Suing domestic partners: Write both their full names.
For example: Jane Jones and Sally Jones.
Suing a business owned by 1 person: Write the owner’s name and the business’s name. Name the owner as an individual to have a better chance of collecting if you win.
For example, write: Sally Smith, individually and dba Continental Candies, and Continental Candies, a proprietorship. (In this example and others, “dba” stands for “doing business as.”)
You can check the county records for the fictitious name filing for the business to see exactly how the owner’s name appears. This way you can make sure you have the correct name of the individual owner on the complaint when you sue.
Suing a partnership: Name the partnership and the partners individually too.
For example: Jim Smith and John Jones, individually and dba Smith & Jones, and Smith & Jones, a partnership.
Suing a corporation: Write the exact legal name of the corporation.
For example: Sally’s Dresses Inc., a corporation.
Suing a business owned by a corporation: Write the name of the corporation and the business.
For example: Lotus Corporation, individually and dba The Flower Company, and The Flower Company.
Some corporations are not really separate entities from the individuals who created them because the corporate assets and the assets of the officers and directors are all mixed together. If you get a judgment against a corporation that has no money because the money is all in the bank account of the corporation’s president, you may find yourself unable to collect on the judgment. If you think that the corporation you are suing is really a sham to avoid personal liability by its main officers, you can name the individuals along with the corporation. This is called “piercing the corporate veil.” You will need to show proof to the court that the corporation is not really separate from the individuals who run it.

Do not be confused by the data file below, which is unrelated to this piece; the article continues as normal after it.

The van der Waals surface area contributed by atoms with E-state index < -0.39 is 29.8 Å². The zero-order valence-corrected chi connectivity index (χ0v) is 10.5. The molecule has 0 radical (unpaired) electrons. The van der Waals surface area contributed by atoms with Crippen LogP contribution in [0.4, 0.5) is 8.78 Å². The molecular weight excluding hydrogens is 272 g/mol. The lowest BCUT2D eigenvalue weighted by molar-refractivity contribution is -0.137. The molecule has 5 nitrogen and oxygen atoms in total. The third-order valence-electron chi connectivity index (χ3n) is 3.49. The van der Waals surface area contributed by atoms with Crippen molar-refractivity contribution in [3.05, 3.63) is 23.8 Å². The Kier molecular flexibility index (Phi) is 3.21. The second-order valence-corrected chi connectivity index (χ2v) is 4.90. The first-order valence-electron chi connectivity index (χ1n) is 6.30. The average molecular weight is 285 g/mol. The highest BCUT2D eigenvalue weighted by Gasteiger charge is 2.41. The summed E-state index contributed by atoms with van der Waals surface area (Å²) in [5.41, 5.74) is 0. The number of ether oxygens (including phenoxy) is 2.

When suing a corporation, limited partnership, or limited liability company (LLC), you need to check the California Secretary of State’s website to see if the corporation, limited partnership, or LLC is licensed to do business in California. If it is not, it cannot appear in court to defend itself, and you can object to the court if it tries to. You can then request a judgment against the other side.
If the corporation, limited partnership, or LLC is licensed to do business in California, you need to check who is listed as the agent for service of process. This is the person or company that the corporation has chosen to receive legal papers.
Suing because of a car accident: Write the name of the driver and the owners of the car. If there were multiple cars involved, it is important to name each driver and owner.
For example: If Sam Jones was driving the car when you were hit, but Betty Smith is the owner, your lawsuit would say: Sam Jones, driver, and Betty Smith, owner.
If Sam Jones was pushed into your car when he was hit by Bob Hunt, and Bob Hunt was driving a car owned by David Brown, you would name all the drivers and owners: Sam Jones, driver, and Betty Smith, owner, and Bob Hunt aka Robert Hunt, driver, and David Brown, owner.
If the owner and driver are the same person, you can just write that person’s name: Sam Jones, owner and driver.
If you do not know the name of the owner of the car but you have the car’s license plate number, you can fill out a Request for Record Information to the DMV to get the name of the registered owner on DMV